This award has had a significant impact on the PI, with funding from ACS PRF helping support a new research direction focused on C-X hydrogenolysis reactions in various systems.  The ideas explored in this work, coupled with similar observations in other projects currently underway, will form basis for future proposals and a long-term research focus in C-X bond cleavage reactions.  Moreover, the work from this project will result in several publications and has already facilitated the development of significant research infrastructure in our laboratory.

Preliminary Results

Construction of Mixed-Flow Reactor: A new reactor system was constructed to carry out these studies, shown in Figure 1.  A glass body reactor was chosen to avoid corrosion from the HCl produced during the reaction.  A mixed-flow reactor was chosen to facilitate the direct measurement of reaction rates even at high conversion, with the catalyst contained in a home-made Carberry impellor. As shown in Figure 2, this configuration operates free of external mass transport limitations.

Construction of in situ FTIR Cells:  Construction is ongoing on a pair of in situ transmission FTIR cells and an accompanying volumetric dosing system.  One cell is designed for collecting spectra of probe molecules adsorbed on pre-treated catalyst samples.  Coupled with a calibrated volumetric dosing system, this cell will be used for the measurement of molar extinction coefficients.  The second cell is configured to observe working catalysts under reaction conditions. 

Preliminary Reaction Kinetics Results:  The reaction kinetics of chlorobenzene hydrogenolysis have been measured over a low-dispersion Pd/C catalyst.  This system shows no deactivation over 50 hours of time-on-stream, consistent with the observations of Aramendia and coworkers.5 Thus, catalyst deactivation in this system appears to be structure sensitive; on-going work in our lab will verify this conclusion.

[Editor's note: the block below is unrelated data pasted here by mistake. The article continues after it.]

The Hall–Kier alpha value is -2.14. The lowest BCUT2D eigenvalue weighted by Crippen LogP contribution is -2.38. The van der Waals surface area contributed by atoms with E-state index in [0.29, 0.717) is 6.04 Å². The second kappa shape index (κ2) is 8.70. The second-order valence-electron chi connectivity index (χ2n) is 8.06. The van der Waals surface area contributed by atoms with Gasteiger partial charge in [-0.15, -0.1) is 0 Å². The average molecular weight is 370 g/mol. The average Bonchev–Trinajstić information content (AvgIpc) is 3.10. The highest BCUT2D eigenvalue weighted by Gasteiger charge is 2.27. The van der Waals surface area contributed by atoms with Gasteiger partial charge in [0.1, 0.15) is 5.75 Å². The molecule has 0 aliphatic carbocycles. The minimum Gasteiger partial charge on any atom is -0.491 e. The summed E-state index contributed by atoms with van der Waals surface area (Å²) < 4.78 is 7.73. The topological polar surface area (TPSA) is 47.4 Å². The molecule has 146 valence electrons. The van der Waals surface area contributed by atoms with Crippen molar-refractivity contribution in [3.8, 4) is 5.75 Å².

The production rate of benzene over this catalyst depends in a complex fashion on the partial pressure of chlorobenzene: the reaction shifts from positive-order at 353 K to near-zero-order at 313 K.  A similar effect was observed for this reaction with respect to hydrogen pressure.  Both observations suggest a mechanism that is consistent with Sinfelt’s description (see Sequence 1).  Cleavage of the C-Cl bond in chlorobenzene is rate-controlling and irreversible while hydrogenation of Cl* and desorption of HCl are quasi-equilibrated.  Notably, while chloroalkanes must undergo dissociative chemisorption, the aromatic ring in chlorobenzene can itself bind to the catalyst surface, which gives rise to the observed shift in reaction order at low temperatures.  The kinetics data can be well-described by a Langmuir-Hinshelwood-Hougen-Watson rate expression corresponding to this mechanism, as shown in Figure 3.


1.         Krishnamurti, R., Chlorinated Benzenes. In Kirk-Othmer Encyclopedia of Chemical Technology, John Wiley & Sons, Inc.: 2000.

2.         Desmurs, J.-R.; Ratton, S., Chlorophenols. In Kirk-Othmer Encyclopedia of Chemical Technology, John Wiley & Sons, Inc.: 2000.

3.         Sinfelt, J. H., Catalytic hydrogenolysis on metals. Catalysis Letters, 1991, Volume 9, 159-171.

4.         Sinfelt, J. H., Specificity in Catalytic Hydrogenolysis by Metals. In Advances in Catalysis, D.D. Eley, H. P.; Paul, B. W., Eds. Academic Press: 1973; Vol. 23, pp 91-119.

5.         Aramendia, M. A.; Borau, V.; Garcia, I. M.; Jimenez, C.; Lafont, F.; Marinas, A.; Marinas, J. M.; Urbano, F. J., Influence of the Reaction Conditions and Catalytic Properties on the Liquid-Phase Hydrodechlorination of Chlorobenzene over Palladium-Supported Catalysts: Activity and Deactivation.  Journal of Catalysis, 1999, Volume 187, 392-399.